Technology is getting better by the day, computers can recognise faces and shapes and making connections between images, heralding a new age of visual search that could transform the way we interact with the world around us.
Surely, all of us have used some sort of app to navigate around an unknown neighbourhood, and yet somehow you end up going in the wrong direction. And before you realize you are going the wrong way your GPS will jump in and tell you to make a U-turn in the next few meters.
The problem is that GPS signals do not work so well in built-up cities, bouncing off the walls of tall buildings and can get a bit lost.
Now, imagine there was no need for GPS but, instead, arrows could be overlaid on a smartphone camera's field of vision that could show you which way to go.
The Blippar's AR City app is an example of such an idea. It is one of many applications of mixed or augmented reality and computer vision working together.
Computer vision is a branch of artificial intelligence that involves teaching computers how to recognise and discern between objects in the real world.
The guys at Blippar have developed "urban visual positioning" that it claims has double the accuracy of GPS. This computer vision feature, incorporated in its new app recognises exactly where users are and overlays directional information on the phone's screen.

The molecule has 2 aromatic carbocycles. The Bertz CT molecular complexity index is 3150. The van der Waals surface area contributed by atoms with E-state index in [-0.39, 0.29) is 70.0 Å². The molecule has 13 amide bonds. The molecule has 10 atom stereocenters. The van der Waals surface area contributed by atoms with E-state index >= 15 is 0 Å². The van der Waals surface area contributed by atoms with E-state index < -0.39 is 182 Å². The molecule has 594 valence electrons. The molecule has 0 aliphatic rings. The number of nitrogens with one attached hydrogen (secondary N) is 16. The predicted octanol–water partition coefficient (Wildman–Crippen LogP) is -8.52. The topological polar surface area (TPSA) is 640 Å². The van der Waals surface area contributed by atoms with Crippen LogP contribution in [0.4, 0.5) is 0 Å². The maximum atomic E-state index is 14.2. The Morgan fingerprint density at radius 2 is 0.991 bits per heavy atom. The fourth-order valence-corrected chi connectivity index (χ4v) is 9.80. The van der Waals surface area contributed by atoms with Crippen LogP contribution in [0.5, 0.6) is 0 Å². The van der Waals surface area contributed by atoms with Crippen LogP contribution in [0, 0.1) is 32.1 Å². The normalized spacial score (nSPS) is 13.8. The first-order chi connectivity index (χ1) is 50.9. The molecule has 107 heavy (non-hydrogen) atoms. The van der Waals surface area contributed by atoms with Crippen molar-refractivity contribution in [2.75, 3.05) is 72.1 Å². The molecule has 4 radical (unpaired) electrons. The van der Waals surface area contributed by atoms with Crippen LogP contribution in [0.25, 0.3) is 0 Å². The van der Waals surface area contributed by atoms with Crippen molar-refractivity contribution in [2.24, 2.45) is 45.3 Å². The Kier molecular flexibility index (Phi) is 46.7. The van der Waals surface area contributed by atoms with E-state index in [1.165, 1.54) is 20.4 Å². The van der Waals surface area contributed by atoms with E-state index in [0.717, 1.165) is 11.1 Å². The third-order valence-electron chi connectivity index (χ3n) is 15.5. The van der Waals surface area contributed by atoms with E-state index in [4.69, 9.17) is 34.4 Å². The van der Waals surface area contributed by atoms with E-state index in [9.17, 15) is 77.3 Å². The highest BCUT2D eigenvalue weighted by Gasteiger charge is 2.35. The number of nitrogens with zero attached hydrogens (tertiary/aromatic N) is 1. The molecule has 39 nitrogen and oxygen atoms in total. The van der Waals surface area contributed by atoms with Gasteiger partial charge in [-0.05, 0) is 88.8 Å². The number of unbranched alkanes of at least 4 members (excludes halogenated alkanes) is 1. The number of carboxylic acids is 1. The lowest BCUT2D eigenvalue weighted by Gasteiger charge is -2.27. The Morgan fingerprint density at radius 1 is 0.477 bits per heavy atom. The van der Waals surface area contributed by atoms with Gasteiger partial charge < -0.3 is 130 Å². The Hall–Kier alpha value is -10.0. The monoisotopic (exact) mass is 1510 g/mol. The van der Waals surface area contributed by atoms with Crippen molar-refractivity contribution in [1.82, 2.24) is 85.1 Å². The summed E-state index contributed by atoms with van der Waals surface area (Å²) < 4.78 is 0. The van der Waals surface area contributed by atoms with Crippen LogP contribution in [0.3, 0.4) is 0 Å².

So users will be able to see which direction they should drive or walk. This level of detail is currently only available in Central London in the UK and San Francisco and Mountain View in California, US, explains Danny Lopez, Blippar's chief operating officer.
Basic navigation, using AR overlaid onto Apple Maps, will make is easy to navigate through 300 cities and make use of existing GPS technology added Lopez. Street names and information about points of interest will also be overlaid onto the maps.
This beta version of the AR City app is only available for Apple iPhone 6s and above.
However, Blippar initially specialised in applying AR to marketing – making products come to life when you point your smartphone at them.
But since then it has refocused its attention on "indexing and cataloguing the physical world", says Lopez.
But getting machines to understand the world visually is no mean feat.
"Historically, computers have understood and organised text data," says Ian Hogg, principal analyst at research firm IHS Markit.
"But in recent years we've seen computers organise photos based on understanding the composition – whether they are mostly beaches, forests, people and so on. Now they're moving into real-time analysis – such as the Microsoft Translate app recognising a sign and translating it instantaneously," adds Hogg.
Computers do not see digital images, they see and read in numbers, so they have to be trained to interpret those patterns.
"This involves breaking down thousands and thousands of images into pixels then using algorithms to teach the machine the difference between a human, a house or a car," says Lopez.
It took the company three months to train its system to recognize every make and model of car in the US with an accuracy of 97.5%, he says.
This could not have been achieved without the rise of cloud computing power. Ben Silbermann, the co-founder and chief executive of Pinterest, said the "visual discovery tool" that has 200 million users globally, and his company is "at the leading edge of computer vision".